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Peru's President Pedro Pablo Kuczynski resigns ahead of 2nd impeachment vote

Luka Gonzales/AFP

Pedro Pablo Kuczynski, former Wall Street veteran brought down by corruption probes. First Vice President Martin Vizcarra to be sworn in on Friday

By John Quigley

Petroleumworld 03 22 2018

Peruvian lawmakers began planning the transfer of power to Peru's first vice president after Pedro Pablo Kuczynski resigned in the face of a second impeachment vote, brought down by the continent-wide Carwash bribery scandal.

Martin Vizcarra will be sworn in Friday after party chiefs meeting in Congress agreed to accept Kuczynski's resignation, speaker Luis Galarreta told reporters. Vizcarra is expected to arrive in Lima on Thursday, his 55th birthday. He has been serving as Peru's ambassador to Canada.

Kuczynski said in a national address Wednesday that resigning was best for the the South American nation and would end uncertainty.

“There will be an orderly constitutional transition,” he said on state television flanked by his cabinet. “I don't want to be an obstacle for the nation finding the path of union and harmony that it so badly needs and which was denied me.”

Kuczynski, a 79-year-old Wall Street veteran and former finance minister, had beaten a first attempt at impeachment in December after the revelation that a firm he owned took money from Brazilian builder Odebrecht SA, which doled out hundreds of millions in bribes across the region. His escape was narrow enough to embolden opponents to make a second attempt, and on Wednesday, some lawmakers who previously supported him called for his resignation after allegations he sought to reward politicians in exchange for retaining power.

Peru's currency gained on the reports of Kuczynski's resignation, strengthening as much as 0.4 percent to 3.2516 per dollar, the strongest in two weeks.

Line of Succession

As first vice president, Vizcarra is first in line to take power and is entitled to hold office until 2021 when the government's mandate expires. A civil engineer turned politician, Vizcarra joined Kuczynski's campaign as an adviser in 2015 after a four-year term as governor of the Moquegua region in south Peru. He quit as transportation minister in May under pressure from lawmakers amid a spat over an airport contract.

Political turmoil is nothing new to Peru. Its previous four presidents have been under investigation for money laundering, corruption or human-rights abuses. One is in prison, one has just been released and Peru is seeking the extradition of another from the U.S.

Crucial Defections

Kuczynski's position deteriorated quickly. Since late Tuesday, Jorge del Castillo, a legislator with the opposition Apra party, and three lawmakers who left Kuczynski's party last year said that they were in favor of impeachment. Their change of heart followed the release of secretly filmed videos that appear to show government-allied lawmakers telling a member of Peru's biggest opposition party, Popular Force, that he would control public works in his jurisdiction if he abstained in Thursday's planned impeachment vote.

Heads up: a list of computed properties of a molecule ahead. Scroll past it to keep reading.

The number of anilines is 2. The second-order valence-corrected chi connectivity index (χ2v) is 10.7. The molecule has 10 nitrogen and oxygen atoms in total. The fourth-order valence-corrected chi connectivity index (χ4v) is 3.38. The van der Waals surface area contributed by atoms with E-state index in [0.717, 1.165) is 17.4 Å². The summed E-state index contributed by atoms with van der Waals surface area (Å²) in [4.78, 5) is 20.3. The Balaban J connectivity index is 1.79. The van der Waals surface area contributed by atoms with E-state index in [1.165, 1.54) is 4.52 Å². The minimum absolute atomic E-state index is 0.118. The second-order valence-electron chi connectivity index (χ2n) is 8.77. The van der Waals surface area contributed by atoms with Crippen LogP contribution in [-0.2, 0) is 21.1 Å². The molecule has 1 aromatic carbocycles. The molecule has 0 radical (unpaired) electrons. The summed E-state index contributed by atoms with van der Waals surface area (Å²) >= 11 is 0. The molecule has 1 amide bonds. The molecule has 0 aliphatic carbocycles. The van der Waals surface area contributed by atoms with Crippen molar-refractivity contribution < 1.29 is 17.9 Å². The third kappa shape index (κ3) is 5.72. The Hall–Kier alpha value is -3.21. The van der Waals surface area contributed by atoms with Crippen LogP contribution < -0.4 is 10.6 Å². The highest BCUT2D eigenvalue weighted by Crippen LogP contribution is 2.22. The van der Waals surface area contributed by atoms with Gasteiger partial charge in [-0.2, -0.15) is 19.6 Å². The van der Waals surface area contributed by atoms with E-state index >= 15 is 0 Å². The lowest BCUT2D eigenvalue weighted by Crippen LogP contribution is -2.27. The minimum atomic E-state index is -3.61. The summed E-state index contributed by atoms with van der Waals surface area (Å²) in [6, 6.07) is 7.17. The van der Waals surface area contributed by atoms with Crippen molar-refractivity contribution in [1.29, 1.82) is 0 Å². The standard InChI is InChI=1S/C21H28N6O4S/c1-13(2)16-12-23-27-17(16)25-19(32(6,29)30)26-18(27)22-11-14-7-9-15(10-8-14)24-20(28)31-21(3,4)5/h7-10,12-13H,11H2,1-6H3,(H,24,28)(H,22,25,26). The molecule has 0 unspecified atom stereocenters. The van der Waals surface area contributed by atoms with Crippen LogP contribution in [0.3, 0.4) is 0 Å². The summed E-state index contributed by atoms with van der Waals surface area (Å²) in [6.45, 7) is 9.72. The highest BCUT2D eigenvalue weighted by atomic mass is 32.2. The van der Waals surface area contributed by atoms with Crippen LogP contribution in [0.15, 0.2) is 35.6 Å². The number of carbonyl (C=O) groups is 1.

Del Castillo, who previously said there were no grounds for ousting Kuczynski, told Radio Programas the president should resign. Salvador Heresi, a lawmaker with Kuczynski's Peruvians for Change party, said before the resignation that he would have voted for impeachment.

“What we saw in the videos released yesterday is disgraceful and gravely affects our democracy,” Heresi said via Twitter.

Speaking to reporters before the videos were aired by Popular Force, Kuczynski said accusations of vote buying were “a big lie.”

Araoz on Wednesday denied to reporters that the government offered projects or money to sway legislators.

Swept Away

Kuczynski had been fighting for his political life since last year after claims that he lied to congress to hide his ties to Odebrecht, which is at the center of Carwash. Prosecutors across Latin America are investigating bribes that the company paid to public officials in exchange for billions of dollars in contracts. The company disclosed payments to Westfield Capital Ltd., owned by Kuczynski, of close to $800,000 between 2004 to 2007 for advice on projects that Peru awarded it.

The president has said he had no knowledge of the company's dealings at the time, because an associate was managing the firm. He said that, as sole shareholder of Westfield, he later received a dividend and thus "earned some money" from the Odebrecht deal. But he denied granting any favors to Odebrecht when he was finance minister.

The scandal and investigation has roiled the nation's construction industry and delayed major infrastructure projects while prompting the government and private economists to slash growth forecasts for the Andean nation.

Kuczynski's departure will bring “some peace” to markets, said Carlos Rojas, founder of Lima-based Andino Asset Management. If Vizcarra takes over as expected, investors can expect a “relief rally,” said Bulltick's Kathryn Rooney Vera.

Story by John Quigley; With assistance by Ben Bartenstein from Bloomberg. /
03 21 2018

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